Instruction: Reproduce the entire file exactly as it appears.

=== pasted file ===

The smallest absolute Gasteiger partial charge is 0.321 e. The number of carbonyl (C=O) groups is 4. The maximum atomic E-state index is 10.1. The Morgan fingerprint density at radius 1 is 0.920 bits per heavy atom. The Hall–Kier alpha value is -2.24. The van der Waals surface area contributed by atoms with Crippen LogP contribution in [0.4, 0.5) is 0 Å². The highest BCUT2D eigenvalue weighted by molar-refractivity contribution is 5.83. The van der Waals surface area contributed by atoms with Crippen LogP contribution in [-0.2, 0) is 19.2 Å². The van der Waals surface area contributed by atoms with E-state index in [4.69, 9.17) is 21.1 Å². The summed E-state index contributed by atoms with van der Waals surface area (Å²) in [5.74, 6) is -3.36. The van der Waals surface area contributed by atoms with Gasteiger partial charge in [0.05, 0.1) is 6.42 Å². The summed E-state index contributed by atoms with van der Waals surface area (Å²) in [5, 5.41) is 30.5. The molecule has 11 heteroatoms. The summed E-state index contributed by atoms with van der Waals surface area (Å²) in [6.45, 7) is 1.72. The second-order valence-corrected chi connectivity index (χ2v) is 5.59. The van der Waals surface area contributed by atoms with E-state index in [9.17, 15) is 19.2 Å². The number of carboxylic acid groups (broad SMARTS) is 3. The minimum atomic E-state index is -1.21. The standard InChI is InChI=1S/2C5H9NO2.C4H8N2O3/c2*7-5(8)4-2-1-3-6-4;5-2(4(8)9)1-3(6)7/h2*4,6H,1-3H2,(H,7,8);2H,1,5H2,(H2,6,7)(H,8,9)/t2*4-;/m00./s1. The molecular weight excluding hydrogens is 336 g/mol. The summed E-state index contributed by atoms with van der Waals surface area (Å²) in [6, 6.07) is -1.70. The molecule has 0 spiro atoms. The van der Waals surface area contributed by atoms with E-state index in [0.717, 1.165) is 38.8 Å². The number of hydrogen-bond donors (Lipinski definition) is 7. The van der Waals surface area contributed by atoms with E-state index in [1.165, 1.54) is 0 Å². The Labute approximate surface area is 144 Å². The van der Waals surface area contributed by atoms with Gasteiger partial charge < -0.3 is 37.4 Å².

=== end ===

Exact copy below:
The smallest absolute Gasteiger partial charge is 0.321 e. The number of carbonyl (C=O) groups is 4. The maximum atomic E-state index is 10.1. The Morgan fingerprint density at radius 1 is 0.920 bits per heavy atom. The Hall–Kier alpha value is -2.24. The van der Waals surface area contributed by atoms with Crippen LogP contribution in [0.4, 0.5) is 0 Å². The highest BCUT2D eigenvalue weighted by molar-refractivity contribution is 5.83. The van der Waals surface area contributed by atoms with Crippen LogP contribution in [-0.2, 0) is 19.2 Å². The van der Waals surface area contributed by atoms with E-state index in [4.69, 9.17) is 21.1 Å². The summed E-state index contributed by atoms with van der Waals surface area (Å²) in [5.74, 6) is -3.36. The van der Waals surface area contributed by atoms with Gasteiger partial charge in [0.05, 0.1) is 6.42 Å². The summed E-state index contributed by atoms with van der Waals surface area (Å²) in [5, 5.41) is 30.5. The molecule has 11 heteroatoms. The summed E-state index contributed by atoms with van der Waals surface area (Å²) in [6.45, 7) is 1.72. The second-order valence-corrected chi connectivity index (χ2v) is 5.59. The van der Waals surface area contributed by atoms with E-state index in [9.17, 15) is 19.2 Å². The number of carboxylic acid groups (broad SMARTS) is 3. The minimum atomic E-state index is -1.21. The standard InChI is InChI=1S/2C5H9NO2.C4H8N2O3/c2*7-5(8)4-2-1-3-6-4;5-2(4(8)9)1-3(6)7/h2*4,6H,1-3H2,(H,7,8);2H,1,5H2,(H2,6,7)(H,8,9)/t2*4-;/m00./s1. The molecular weight excluding hydrogens is 336 g/mol. The summed E-state index contributed by atoms with van der Waals surface area (Å²) in [6, 6.07) is -1.70. The molecule has 0 spiro atoms. The van der Waals surface area contributed by atoms with E-state index in [0.717, 1.165) is 38.8 Å². The number of hydrogen-bond donors (Lipinski definition) is 7. The van der Waals surface area contributed by atoms with E-state index in [1.165, 1.54) is 0 Å². The Labute approximate surface area is 144 Å². The van der Waals surface area contributed by atoms with Gasteiger partial charge < -0.3 is 37.4 Å².